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Syrian militant linked to Al Qaeda is killed in bombing, activists say

SyriaRebellionsBombingsAl-QaedaIraq

BEIRUT — A well-known Syrian rebel commander who was close to Al Qaeda’s leadership was killed Sunday in a suicide bombing linked by some to an Al Qaeda breakaway group, opposition activists said.

The attack in the northern city of Aleppo was the latest apparent incident of infighting among rebel factions ostensibly united in their commitment to ousting the government of Syrian President Bashar Assad. Intra-rebel battles have raged in recent weeks in northern Syria.

Killed in the strike was a militant leader known by the pseudonym Abu Khaled al-Suri, co-founder of the Islamist Syrian rebel group Ahrar al Sham, according to various opposition accounts. Also killed in the attack were at least five other fighters from Ahrar al Sham, according to the Syrian Observatory for Human Rights, a British-based pro-opposition monitoring group.

The slain leader, acclaimed in Islamic militant circles, was said to have fought against U.S. forces in Afghanistan and Iraq and reportedly was an acquaintance of top Al Qaeda leadership, including the late Osama bin Laden and his successor, Ayman Zawahiri.

Late last year, Zawahiri was reported to have named Suri to mediate a dispute between rival Al Qaeda factions in Syria.

The almost three-year civil war in Syria has become a magnet for Al Qaeda operatives and Sunni Islamist fighters from across the globe. The proliferation of radical groups has dismayed U.S. policymakers, who have funneled millions of dollars in aid to what Washington calls “moderate” rebel factions.

Some reports pointed the blame for the assassination at the Islamic State of Iraq and Syria, or ISIS, an Al Qaeda breakaway faction that has a powerful presence in Syria. The group has attracted fighters from throughout the Middle East, Europe and elsewhere.

For weeks, the ISIS has been engaged in battles with other rebel factions for dominance in opposition-held swaths of northern Syria. Al Qaeda’s leadership has disavowed any link to the group.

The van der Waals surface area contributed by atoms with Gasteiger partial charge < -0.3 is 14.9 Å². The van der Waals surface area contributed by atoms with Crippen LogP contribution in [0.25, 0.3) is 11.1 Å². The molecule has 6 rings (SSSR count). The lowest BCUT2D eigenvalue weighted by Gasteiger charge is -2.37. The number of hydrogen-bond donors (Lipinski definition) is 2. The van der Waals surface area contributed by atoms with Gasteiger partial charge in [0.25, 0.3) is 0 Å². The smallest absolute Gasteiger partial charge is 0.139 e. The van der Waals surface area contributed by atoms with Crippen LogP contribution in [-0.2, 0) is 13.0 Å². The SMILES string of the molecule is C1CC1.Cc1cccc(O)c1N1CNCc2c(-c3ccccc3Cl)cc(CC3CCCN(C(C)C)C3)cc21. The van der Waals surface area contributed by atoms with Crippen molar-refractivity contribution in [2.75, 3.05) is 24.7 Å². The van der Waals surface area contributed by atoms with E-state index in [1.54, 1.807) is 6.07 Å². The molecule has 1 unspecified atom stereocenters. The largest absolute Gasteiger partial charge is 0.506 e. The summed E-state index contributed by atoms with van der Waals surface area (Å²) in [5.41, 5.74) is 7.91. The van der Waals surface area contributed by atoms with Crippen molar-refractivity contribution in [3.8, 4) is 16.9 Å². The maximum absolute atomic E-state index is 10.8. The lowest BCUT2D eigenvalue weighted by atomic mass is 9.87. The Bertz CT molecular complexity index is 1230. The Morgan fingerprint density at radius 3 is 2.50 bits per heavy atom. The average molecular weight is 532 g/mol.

In various posts on social media sites, ISIS supporters denied that the group was behind the killing of the commander, who appeared to be widely admired in jihadist circles.

Weeks of intra-rebel violence have provided an opening for Syrian government forces to advance in Aleppo an elsewhere in Syria.

In another, apparently unrelated incident, a car bomb exploded Sunday in the strategic, rebel-held town of Atmeh in northern Syria, killing at least a dozen people, according to news agency and opposition reports. The attack was the latest in a series of car bombings in rebel-held territory in Syria near the Turkish border.

Atmeh, less than two miles from the Turkish frontier, has served as a logistics base for various rebel factions and as a terminus for materiel being shipped from Turkey to rebel groups inside Syria. The town, which hosts a sprawling tent city, has also been a refuge for thousands of displaced and injured Syrians. Some reports indicated the suicide bomb targeted a hospital. No one publicly took immediate responsibility for the attack.

patrick.mcdonnell@latimes.com

Twitter: @mcdneville

Bulos is a special correspondent.

Copyright © 2014, The Baltimore Sun
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